Today, TIME Magazine published an interview with Elliot Page who discusses his decision to disclose that he is transgender and his work as an advocate to fight for full equality for all transgender people.
In response, Nick Adams, GLAAD’s Director of Transgender Representation said, “Not only is Elliot Page a fine actor, he is also an advocate for equality and justice who continues to educate the world about who trans people really are and about why the current barrage of anti-trans bills promoted by fearmongering politicians are so harmful and unnecessary.”
The following updated style guide provided by GLAAD, and created in conjunction with Elliot Page, is designed to help you create respectful and accurate coverage while avoiding common mistakes and clichés when reporting on Page. This guide reflects the most current information about how to report on Page, and supersedes the guide released in December 2020. Please read thoroughly and respect the language and terminology guidelines below.
- DO describe people who transition as transgender, and use transgender as an adjective. Elliot Page is a transgender person. DON’T use transgender as a noun: “Elliot Page is a transgender.” DON’T use “transgendered.” Transgender never needs an extraneous “-ed” at the end. DON’T use “transsexual” or “transvestite.”
- DO describe Elliot Page as a transgender person. Page also uses the words non-binary and queer to describe his identity. These words are umbrella terms that describe many different types of experiences. “Transgender” and “non-binary” describe Page’s gender identity. Gender identity is one’s own internal, deeply held sense of one’s own gender. “Queer” describes Page’s sexual orientation. Sexual orientation is who one is attracted to. They are not the same thing and should not be conflated or confused.
- DO refer to him as Elliot Page. DON’T refer to him by his former name. He has changed it, and should be accorded the same respect received by anyone who has changed their name. The public has learned Page’s new name, so there is no need to refer to it in stories about him, even when referring to past work. A story can simply say, “Elliot Page received an Oscar nomination for his role in Juno.”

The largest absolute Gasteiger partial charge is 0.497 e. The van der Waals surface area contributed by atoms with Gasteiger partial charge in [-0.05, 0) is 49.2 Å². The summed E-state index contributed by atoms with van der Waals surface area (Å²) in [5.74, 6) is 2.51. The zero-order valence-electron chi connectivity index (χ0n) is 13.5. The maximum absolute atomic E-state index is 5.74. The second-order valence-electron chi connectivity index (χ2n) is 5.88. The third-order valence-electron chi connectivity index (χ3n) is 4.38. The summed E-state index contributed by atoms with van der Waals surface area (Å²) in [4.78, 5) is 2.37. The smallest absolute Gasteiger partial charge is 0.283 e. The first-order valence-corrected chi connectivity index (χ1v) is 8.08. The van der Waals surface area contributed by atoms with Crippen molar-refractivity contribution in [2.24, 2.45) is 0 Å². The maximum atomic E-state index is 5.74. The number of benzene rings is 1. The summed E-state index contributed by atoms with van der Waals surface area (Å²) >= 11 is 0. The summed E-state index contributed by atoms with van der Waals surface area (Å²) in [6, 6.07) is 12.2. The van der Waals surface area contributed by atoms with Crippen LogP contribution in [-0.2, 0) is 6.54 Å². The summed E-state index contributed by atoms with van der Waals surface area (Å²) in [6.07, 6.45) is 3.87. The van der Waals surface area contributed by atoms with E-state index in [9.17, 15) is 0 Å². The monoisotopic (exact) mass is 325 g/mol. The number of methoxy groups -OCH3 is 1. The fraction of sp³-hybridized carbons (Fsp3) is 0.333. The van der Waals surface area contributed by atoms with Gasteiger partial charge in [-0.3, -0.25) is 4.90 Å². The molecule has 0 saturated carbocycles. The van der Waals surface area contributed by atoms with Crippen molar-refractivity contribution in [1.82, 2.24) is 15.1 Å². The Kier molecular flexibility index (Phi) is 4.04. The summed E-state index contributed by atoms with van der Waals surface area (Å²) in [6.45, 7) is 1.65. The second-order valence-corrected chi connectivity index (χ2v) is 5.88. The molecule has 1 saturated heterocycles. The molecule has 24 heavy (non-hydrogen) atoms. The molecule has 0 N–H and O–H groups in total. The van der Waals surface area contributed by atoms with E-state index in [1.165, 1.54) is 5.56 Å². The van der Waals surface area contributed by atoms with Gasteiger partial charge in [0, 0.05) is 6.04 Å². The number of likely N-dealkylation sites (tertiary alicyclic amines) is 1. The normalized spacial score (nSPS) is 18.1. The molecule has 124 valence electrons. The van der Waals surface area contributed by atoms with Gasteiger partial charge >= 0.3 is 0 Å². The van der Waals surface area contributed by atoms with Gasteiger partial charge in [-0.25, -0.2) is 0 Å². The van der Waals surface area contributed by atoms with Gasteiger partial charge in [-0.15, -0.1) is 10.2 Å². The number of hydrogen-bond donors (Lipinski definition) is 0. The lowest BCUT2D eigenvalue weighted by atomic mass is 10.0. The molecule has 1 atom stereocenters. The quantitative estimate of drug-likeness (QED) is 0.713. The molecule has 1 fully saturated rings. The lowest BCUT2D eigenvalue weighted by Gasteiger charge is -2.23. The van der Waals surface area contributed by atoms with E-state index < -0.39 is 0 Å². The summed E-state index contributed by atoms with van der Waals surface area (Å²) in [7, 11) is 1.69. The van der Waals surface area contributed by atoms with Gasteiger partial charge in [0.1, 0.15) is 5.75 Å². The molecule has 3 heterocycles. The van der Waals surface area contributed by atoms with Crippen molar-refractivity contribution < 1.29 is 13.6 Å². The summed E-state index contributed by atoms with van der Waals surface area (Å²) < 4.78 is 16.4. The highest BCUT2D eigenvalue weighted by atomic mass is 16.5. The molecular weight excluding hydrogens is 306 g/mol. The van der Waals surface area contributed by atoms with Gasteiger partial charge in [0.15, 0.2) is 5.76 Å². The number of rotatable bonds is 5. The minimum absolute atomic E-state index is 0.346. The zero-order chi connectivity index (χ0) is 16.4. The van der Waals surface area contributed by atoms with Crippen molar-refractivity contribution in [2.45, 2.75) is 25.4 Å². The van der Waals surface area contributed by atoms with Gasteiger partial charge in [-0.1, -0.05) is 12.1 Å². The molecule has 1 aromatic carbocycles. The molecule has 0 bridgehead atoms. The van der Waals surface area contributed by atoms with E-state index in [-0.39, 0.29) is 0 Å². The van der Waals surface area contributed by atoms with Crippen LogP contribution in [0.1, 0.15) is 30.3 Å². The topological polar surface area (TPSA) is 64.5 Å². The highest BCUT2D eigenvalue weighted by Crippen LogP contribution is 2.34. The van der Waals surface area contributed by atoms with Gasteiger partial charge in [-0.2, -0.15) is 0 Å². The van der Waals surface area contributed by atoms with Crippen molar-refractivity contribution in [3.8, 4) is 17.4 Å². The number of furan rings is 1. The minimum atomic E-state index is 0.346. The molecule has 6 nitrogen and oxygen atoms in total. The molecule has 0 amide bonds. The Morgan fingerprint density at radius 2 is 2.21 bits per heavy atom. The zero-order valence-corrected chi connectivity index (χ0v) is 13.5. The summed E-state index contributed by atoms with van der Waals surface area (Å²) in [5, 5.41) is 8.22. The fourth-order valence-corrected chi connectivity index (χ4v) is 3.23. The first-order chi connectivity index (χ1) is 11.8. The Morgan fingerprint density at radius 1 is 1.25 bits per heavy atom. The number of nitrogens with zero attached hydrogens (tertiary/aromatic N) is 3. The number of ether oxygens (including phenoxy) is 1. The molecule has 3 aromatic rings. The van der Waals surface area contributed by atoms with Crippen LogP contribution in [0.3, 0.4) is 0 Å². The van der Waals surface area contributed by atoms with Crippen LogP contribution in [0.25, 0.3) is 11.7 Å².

- DO use he/him or they/them pronouns when referring to Elliot Page. He/him is preferred by Page, but they/them is also acceptable. If you need to explain this to your audience, you can include a sentence that says “Elliot Page uses both he/him and they/them pronouns; this story will use he/him when referring to Page.”
- DON’T use she/her pronouns to describe Elliot Page, even when referring to events in his past. Simply use his current name and pronouns. For example, “Elliot Page began his career as a child actor before his breakout performances in Hard Candy and Juno.”
- AVOID the phrase “born a woman” when referring to Page. If it is necessary to describe for your audience what it means to be transgender, consider: “Elliot Page was designated as female on his birth certificate, but is now living as his authentic self.”
- DON’T speculate about medical procedures transgender people may or may not choose to undertake as part of their transition. This is private medical information, and a transgender identity is not dependent on medical procedures. Overemphasizing the medical aspects of a person’s transition objectifies transgender people, and prevents the public from seeing the transgender person as a whole person.
- DON’T imply that someone who discloses that they are transgender was lying or being deceptive because they chose to keep that information private. Transgender people face extremely high rates of family rejection, employment and housing discrimination, and physical violence. Every transgender person has to prepare to face the possible consequences of transitioning to live as their authentic self. That caution does not mean that they were deceptive or lying. It simply means they felt it necessary to keep their authentic self private until they were safely able to disclose it to others.
- DON’T indulge in superficial critiques of a transgender person’s femininity or masculinity. There is no one way to “look” transgender or non-binary. Transgender people can have a range of gender expressions, just like cisgender people. How a person chooses to express their gender through their hair, clothing, make-up, jewelry, etc. is their own personal decision and doesn’t change their gender identity.
On December 1, 2020, Elliot Page, Oscar-nominated star of Umbrella Academy, spoke out about being transgender on Instagram:
In response to the December 1, 2020 post, Nick Adams, GLAAD’s Director of Transgender Representation said, “Elliot Page has given us fantastic characters on-screen, and has been an outspoken advocate for all LGBTQ people. He will now be an inspiration to countless trans and non-binary people. All transgender people deserve the chance to be ourselves and to be accepted for who we are. We celebrate the remarkable Elliot Page today.”
.@TheElliotPage has given us fantastic characters on-screen, and has been an outspoken advocate for all LGBTQ people. Elliot will now be an inspiration to countless trans and non-binary people. We celebrate him. All trans people deserve to be accepted. https://t.co/Ba7HOBgU5G pic.twitter.com/qFR1qG4H6q
— GLAAD (@glaad) December 1, 2020